With flames on the screen, heavy metal music blaring and the title of Mammoth, one would be forgiven for expecting a very different persona to come out and entertain them this evening, but the reality is that Ed Gamble is a bassoon playing, marathon running, public school boy who just happens to have a penchant for rock music. It matters not, because he is very, very funny and uses his middle-class pursuits as a catalyst for his material.
Returning to the Fringe for a second year Gamble has a strong stage presence and uses it to great effect, particularly when delving into the comedy tightrope of audience interaction. Gamble is a master at it, never going too far but frequently interacting with the expectant crowd who have packed out one of the swelteringly hot black boxes at the Pleasance, opening with a “get your tops off” line which he jokes is leaving latecomers confused as to what they have come to!
What they have come to is an hour of excellent observational comedy of everyday things many people will relate to such as the seemingly impossible ability women have to shed hair everywhere they go in the house, the fear of what your mum will say when you get a tattoo, and the trepidation of a sports massage.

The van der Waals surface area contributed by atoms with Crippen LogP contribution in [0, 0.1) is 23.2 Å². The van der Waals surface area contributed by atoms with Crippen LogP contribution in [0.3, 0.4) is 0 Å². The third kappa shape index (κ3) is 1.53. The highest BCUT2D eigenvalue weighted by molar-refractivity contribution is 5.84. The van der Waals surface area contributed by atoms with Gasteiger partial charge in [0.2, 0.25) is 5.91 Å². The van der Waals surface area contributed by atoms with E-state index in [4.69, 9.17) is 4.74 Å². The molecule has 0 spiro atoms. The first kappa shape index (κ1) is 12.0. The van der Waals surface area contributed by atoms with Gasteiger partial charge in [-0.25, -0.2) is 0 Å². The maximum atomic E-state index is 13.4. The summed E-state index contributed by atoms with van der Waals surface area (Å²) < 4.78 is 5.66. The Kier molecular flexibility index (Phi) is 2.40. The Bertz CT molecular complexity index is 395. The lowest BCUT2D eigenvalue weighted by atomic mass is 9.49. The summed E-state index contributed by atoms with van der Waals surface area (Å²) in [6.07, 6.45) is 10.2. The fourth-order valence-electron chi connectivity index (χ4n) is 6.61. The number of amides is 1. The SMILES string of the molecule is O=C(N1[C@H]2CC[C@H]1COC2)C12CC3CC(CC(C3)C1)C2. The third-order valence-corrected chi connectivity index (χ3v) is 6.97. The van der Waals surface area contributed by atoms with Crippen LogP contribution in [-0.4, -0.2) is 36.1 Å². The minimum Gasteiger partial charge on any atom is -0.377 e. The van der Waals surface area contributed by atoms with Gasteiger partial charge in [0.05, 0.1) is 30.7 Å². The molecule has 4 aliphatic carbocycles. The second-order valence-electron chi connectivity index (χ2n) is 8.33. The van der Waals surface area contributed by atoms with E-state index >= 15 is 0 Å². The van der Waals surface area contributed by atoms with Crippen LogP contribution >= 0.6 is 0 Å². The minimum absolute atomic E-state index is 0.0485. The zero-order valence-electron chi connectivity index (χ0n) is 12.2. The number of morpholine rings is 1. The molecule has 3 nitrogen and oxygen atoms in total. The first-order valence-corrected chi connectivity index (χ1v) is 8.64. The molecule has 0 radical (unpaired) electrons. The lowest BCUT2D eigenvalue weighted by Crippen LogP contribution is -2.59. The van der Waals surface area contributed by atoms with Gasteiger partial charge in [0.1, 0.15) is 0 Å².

At one point Gamble creates a sequence around the fact he is clearly not the people person he thought he was, but there is an irony here as one of the reasons his show is such a success are his personable qualities which have people laughing along with him from beginning to end.
There has been much comment this year (from media outlets and other comedians) that the comedy circuit is saturated with young white males of a certain social standing and appearance and yet, despite fitting squarely into this category, it would be a comfortable assumption to make that Gamble is surely on the brink of becoming a household name.